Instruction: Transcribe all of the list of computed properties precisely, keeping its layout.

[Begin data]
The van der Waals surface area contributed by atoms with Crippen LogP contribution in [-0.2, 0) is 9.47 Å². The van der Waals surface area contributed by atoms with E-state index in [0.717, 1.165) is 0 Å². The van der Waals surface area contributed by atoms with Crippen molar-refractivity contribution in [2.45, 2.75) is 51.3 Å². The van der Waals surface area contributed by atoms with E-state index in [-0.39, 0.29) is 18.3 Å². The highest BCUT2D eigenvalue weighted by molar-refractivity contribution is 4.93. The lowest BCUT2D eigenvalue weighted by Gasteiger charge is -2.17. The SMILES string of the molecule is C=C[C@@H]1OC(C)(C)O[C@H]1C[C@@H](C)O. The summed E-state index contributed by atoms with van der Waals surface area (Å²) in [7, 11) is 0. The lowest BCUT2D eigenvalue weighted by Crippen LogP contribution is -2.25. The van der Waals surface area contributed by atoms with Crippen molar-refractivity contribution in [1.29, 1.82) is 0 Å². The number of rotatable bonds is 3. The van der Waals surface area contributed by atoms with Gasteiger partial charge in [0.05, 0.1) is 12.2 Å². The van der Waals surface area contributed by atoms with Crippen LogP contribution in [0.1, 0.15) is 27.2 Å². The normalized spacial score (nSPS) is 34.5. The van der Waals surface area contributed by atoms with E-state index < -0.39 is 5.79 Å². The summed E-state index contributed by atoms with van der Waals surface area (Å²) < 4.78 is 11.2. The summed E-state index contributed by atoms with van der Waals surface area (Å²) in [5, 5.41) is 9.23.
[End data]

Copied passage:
The van der Waals surface area contributed by atoms with Crippen LogP contribution in [-0.2, 0) is 9.47 Å². The van der Waals surface area contributed by atoms with E-state index in [0.717, 1.165) is 0 Å². The van der Waals surface area contributed by atoms with Crippen molar-refractivity contribution in [2.45, 2.75) is 51.3 Å². The van der Waals surface area contributed by atoms with E-state index in [-0.39, 0.29) is 18.3 Å². The highest BCUT2D eigenvalue weighted by molar-refractivity contribution is 4.93. The lowest BCUT2D eigenvalue weighted by Gasteiger charge is -2.17. The SMILES string of the molecule is C=C[C@@H]1OC(C)(C)O[C@H]1C[C@@H](C)O. The summed E-state index contributed by atoms with van der Waals surface area (Å²) in [7, 11) is 0. The lowest BCUT2D eigenvalue weighted by Crippen LogP contribution is -2.25. The van der Waals surface area contributed by atoms with Crippen molar-refractivity contribution in [1.29, 1.82) is 0 Å². The number of rotatable bonds is 3. The van der Waals surface area contributed by atoms with Gasteiger partial charge in [0.05, 0.1) is 12.2 Å². The van der Waals surface area contributed by atoms with Crippen LogP contribution in [0.1, 0.15) is 27.2 Å². The normalized spacial score (nSPS) is 34.5. The van der Waals surface area contributed by atoms with E-state index < -0.39 is 5.79 Å². The summed E-state index contributed by atoms with van der Waals surface area (Å²) < 4.78 is 11.2. The summed E-state index contributed by atoms with van der Waals surface area (Å²) in [5, 5.41) is 9.23.